Friday, 11 April 2014

Tourna a Sorrento

Leaving Vesuvius (the Big V) behind across the bay, we moved on to the Sorrentine peninsula for a few days, finding it to be a relatively built-up area with narrow winding (often tortuous) roads, where nobody drives a big car. Just as well, then, that we had hired a little Cinquecento. But even this looked large against its older relative.

Part of the enjoyment of a holiday is in its planning, and ours was greatly helped by some websites about walking and the botany of the area - led us to the author's walking page.... which led to an ex-pat's walking and botany page..... which led to another..... which has the following commandments that show considerable sense........
These sites are a mine of information, and we were lucky enough to meet both Ruth of the "Walk with Us" page, and Giovanni who writes the first two sites, and enjoyed a walk down to the coast with them. It was a relatively easy walk, but some of the ones that they arrange are like mountain climbing.

 This part of the Amalfi coast was lit up by tree spurge as well as by the sun and the shining sea. Lovely!
There were plenty of anemones in flower, which I took to be the same as our wild variety as they were so familiar, until I was reminded that they are garden plants with us.
That's Capri over there in the background, but I wasn't tempted to visit, despite Spike Milligan's complimentary report in Mussolini, My Part in His Downfall. Or was it Where Have All the Bullets Gone?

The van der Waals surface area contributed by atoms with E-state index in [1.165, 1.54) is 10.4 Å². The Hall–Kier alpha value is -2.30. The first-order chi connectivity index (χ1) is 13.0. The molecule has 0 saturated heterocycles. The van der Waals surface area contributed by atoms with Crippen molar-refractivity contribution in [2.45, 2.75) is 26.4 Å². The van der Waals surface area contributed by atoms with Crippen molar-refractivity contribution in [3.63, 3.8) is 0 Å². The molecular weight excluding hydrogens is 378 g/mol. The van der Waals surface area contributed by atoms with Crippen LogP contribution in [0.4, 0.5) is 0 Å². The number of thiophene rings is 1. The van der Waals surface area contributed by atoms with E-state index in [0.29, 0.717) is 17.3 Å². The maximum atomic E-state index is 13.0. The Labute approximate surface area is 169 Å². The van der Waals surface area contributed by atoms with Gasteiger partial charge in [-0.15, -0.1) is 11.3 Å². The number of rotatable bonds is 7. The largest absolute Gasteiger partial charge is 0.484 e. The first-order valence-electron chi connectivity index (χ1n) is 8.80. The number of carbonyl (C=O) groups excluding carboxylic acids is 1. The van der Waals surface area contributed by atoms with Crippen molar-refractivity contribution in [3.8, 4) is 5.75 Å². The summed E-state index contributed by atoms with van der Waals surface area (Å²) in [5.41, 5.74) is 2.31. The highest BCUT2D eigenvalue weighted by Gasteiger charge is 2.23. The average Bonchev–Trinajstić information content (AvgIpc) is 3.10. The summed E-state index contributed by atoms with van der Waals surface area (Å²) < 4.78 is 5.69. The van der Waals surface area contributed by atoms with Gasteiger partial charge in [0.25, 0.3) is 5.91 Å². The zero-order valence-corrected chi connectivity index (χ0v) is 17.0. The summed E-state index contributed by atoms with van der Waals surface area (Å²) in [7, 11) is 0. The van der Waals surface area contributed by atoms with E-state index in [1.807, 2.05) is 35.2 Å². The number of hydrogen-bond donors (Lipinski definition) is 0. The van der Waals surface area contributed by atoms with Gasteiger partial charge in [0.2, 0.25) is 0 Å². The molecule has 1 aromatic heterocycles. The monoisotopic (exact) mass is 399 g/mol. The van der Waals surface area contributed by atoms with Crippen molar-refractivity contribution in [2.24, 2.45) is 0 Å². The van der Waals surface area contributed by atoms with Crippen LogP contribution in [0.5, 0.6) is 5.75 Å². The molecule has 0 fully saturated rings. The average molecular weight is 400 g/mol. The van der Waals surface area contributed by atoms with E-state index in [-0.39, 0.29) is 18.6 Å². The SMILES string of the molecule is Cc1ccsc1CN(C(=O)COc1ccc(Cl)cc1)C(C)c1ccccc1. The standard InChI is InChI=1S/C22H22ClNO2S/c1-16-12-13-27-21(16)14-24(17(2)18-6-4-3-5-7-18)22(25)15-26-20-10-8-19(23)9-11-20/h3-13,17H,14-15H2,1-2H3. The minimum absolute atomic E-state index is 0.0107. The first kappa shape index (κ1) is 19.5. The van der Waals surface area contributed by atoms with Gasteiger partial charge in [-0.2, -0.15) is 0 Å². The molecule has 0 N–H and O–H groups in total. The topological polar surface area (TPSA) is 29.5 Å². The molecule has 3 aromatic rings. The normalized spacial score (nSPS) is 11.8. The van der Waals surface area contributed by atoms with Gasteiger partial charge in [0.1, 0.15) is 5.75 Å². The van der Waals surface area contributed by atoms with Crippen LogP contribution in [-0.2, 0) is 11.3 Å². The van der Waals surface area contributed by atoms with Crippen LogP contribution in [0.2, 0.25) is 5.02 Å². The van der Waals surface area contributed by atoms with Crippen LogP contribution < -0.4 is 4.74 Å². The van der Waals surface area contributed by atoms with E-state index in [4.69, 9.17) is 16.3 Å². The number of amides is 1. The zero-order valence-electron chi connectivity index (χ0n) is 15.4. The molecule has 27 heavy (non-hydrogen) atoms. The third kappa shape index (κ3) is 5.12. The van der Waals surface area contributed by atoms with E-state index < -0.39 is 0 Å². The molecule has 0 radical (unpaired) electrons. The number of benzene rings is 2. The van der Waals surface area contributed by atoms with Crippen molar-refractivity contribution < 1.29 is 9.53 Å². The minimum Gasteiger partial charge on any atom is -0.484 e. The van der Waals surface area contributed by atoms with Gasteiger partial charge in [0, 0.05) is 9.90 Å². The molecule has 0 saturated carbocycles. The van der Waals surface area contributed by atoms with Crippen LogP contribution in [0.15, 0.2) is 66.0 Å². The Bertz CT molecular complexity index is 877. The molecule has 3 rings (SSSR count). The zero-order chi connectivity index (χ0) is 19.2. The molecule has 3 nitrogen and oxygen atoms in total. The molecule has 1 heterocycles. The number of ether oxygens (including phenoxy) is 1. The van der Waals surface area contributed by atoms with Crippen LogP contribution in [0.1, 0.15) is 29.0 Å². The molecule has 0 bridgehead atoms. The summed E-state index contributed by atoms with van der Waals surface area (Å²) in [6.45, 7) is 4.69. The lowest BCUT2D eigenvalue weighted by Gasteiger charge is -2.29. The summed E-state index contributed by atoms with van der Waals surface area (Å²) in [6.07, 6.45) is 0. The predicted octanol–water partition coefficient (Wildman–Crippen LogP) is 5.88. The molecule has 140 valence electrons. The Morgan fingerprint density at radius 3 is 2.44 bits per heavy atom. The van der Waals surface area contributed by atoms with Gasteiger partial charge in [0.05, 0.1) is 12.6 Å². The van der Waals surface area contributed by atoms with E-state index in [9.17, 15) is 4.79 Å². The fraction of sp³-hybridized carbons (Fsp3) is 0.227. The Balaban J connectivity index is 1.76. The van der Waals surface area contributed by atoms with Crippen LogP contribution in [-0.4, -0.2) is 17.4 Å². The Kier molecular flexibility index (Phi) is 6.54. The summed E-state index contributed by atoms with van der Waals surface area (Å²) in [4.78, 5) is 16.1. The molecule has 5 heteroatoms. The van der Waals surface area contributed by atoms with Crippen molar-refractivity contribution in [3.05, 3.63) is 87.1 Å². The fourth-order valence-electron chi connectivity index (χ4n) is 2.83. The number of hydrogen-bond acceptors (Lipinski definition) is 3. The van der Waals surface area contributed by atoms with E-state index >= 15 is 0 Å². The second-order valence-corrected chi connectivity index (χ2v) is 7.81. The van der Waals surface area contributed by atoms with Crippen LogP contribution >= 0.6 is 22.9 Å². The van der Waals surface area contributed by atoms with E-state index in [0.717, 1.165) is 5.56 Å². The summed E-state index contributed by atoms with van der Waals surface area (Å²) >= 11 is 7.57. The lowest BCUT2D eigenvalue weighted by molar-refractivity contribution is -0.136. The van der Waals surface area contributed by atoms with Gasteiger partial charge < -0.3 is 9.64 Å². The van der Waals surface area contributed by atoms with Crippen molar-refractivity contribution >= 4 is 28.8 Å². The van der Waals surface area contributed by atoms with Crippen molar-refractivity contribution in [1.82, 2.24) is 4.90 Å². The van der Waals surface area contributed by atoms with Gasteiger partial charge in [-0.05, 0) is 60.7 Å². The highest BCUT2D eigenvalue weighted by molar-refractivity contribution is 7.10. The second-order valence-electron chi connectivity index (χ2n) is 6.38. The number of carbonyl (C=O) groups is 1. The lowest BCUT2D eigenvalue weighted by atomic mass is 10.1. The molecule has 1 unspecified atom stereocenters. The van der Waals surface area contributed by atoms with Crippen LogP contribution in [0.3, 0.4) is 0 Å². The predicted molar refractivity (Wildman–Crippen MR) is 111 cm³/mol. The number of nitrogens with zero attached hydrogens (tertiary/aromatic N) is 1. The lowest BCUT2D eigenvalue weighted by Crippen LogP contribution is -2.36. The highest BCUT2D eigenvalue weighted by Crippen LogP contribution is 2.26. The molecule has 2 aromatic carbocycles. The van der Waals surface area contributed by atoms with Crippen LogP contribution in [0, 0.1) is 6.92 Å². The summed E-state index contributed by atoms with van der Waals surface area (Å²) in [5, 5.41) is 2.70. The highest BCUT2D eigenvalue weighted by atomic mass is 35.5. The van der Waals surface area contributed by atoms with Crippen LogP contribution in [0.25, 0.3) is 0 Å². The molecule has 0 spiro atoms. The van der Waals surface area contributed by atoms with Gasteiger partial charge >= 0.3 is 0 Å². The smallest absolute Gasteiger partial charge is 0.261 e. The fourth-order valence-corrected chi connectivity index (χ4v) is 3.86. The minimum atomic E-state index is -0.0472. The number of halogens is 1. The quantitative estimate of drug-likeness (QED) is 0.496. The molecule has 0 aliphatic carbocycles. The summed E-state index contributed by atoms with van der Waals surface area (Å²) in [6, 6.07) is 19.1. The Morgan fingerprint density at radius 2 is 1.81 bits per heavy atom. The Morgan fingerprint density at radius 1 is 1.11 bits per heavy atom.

On leave on the Amalfi coast at Christmas, he says "The whole place has architectural maturity: there are numerous creepers and vines growing in profusion on the walls and balconies. In summer it must be a riot of flowers, right now it's a riot of gunners, there is a scramble as we dash for the best beds (if any)....".  Yes Spike, it is a riot of colour - in spring at least, before the sun burns the vegetation in summer.

Asparagus pea, or tetragonolobus purpureus
Blue pimpernel
Nettle-leaved figwort
If flowers were profuse, the birdlife was not. Serins were in every tree, of course, and British garden birds were seen and heard in the hills. Occasional Sardinian warblers appeared briefly before diving into cover, and there were very few raptors. All indications were that birds in Italy have only survived shooting in small numbers, and those that have, learned to keep their heads down.

One exception to that rule was, however, a showy hoopoe that was seen while I was elsewhere (typical) - maybe the Italians have a love for this endearing bird which they don't share with the rest of the animal kingdom.
Lizards were, however, everywhere, and provided much entertainment. Italian wall lizards were most common, although other, unidentified, species were also seen.

And the Ierano headland looks like a lizard too.


Just look at the beach - deserted! The cafes were open though, and charged just 1.50 euros for a coffee, served on the veranda overlooking the sea. Ices were cheap too :-)

Thursday, 10 April 2014

Italian Spring

We went looking for spring and the sun in Italy, and we found it on the slopes of Vesuvius. We woke to sunshine across the Bay of Naples, but when we looked out of the hotel's back window, we saw snow on the volcano.
It's a bit concerning staying in on the side of an active volcano, with lava in the car park, but we survived. Apart from the infamous eruption in 79AD, Vesuvius has erupted regularly since with the latest in 1944. This gives an interesting habitat on the various lava flows, and near the hotel we found a rich area of mosses, lichens and plants.